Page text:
“By the way, I want to give a shoutout to MSNBC,” Stern added. “Thank God you don’t play the old Datelines anymore on the weekends. I like news. I watch this channel exclusively for news. I tune out on the weekend. 

“It’s like all news stuff. I’m watching old Datelines. I like when you guys are onI like news 24/7, and now I find I’m getting it. I get Symone on the weekend. Big fan of hers. Symone coming on strong. What can I tell you? I know the whole lineup.”

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News Radio

Trespassing Charges Against John DePetro Dismissed

DePetro have been dismissed as he faced a trespassing charge related to an incident over the summer during a Monday court hearing.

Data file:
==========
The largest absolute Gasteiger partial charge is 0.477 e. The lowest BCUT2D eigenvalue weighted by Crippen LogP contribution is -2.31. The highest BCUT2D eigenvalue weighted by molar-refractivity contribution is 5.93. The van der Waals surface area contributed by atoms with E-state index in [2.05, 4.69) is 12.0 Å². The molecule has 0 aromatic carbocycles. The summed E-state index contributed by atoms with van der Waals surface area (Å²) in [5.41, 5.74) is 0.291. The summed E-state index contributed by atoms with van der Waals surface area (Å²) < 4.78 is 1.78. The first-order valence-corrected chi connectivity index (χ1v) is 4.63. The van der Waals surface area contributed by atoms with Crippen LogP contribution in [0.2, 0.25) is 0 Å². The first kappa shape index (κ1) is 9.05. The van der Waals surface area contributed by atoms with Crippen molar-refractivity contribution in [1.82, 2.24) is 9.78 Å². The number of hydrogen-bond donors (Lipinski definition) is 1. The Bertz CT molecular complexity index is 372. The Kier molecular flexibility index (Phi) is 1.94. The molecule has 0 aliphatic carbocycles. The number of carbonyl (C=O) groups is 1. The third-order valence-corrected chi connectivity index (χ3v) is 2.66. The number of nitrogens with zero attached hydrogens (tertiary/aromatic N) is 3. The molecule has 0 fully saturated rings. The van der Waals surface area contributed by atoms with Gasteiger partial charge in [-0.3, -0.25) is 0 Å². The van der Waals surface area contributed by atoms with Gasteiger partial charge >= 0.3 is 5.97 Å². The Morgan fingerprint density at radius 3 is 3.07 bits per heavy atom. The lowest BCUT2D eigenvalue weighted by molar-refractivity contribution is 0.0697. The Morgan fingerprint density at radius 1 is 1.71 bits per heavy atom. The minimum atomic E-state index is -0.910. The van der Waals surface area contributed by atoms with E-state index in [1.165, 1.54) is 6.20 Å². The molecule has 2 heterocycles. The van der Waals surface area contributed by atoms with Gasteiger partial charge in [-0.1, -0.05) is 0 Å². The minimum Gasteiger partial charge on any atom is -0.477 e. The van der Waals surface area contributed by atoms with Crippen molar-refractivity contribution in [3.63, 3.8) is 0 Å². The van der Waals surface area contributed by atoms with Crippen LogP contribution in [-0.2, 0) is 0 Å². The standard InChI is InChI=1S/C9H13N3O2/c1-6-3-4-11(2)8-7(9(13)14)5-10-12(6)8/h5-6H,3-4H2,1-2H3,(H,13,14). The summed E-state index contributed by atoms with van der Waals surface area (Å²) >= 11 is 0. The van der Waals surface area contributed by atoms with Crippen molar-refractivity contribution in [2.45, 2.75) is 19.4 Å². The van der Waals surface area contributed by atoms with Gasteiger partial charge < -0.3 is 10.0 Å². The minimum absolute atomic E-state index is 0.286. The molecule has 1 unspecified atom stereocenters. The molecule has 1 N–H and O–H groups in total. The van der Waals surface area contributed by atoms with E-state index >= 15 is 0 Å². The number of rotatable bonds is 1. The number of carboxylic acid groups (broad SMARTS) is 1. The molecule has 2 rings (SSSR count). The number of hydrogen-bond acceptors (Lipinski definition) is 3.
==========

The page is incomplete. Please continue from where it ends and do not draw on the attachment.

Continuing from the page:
Eduardo Razo

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Charges against John DePetro have been dismissed as the radio host faced a trespassing charge related to an incident over the summer during a Monday court hearing.

DePetro was arrested in mid-August outside a home on Staples Avenue in Warwick.

Police searched the house several months earlier as part of an investigation into the disappearance of Charlotte Lester, who has been missing for six months.

“I respect our justice system and respect law enforcement, specifically the Warwick PD,” DePetro said on Twitter. “The search for Charlotte Lester continues as I resume efforts searching for answers into her disappearance and holding Mark Perkins accountable for his actions against myself and Ladybug.”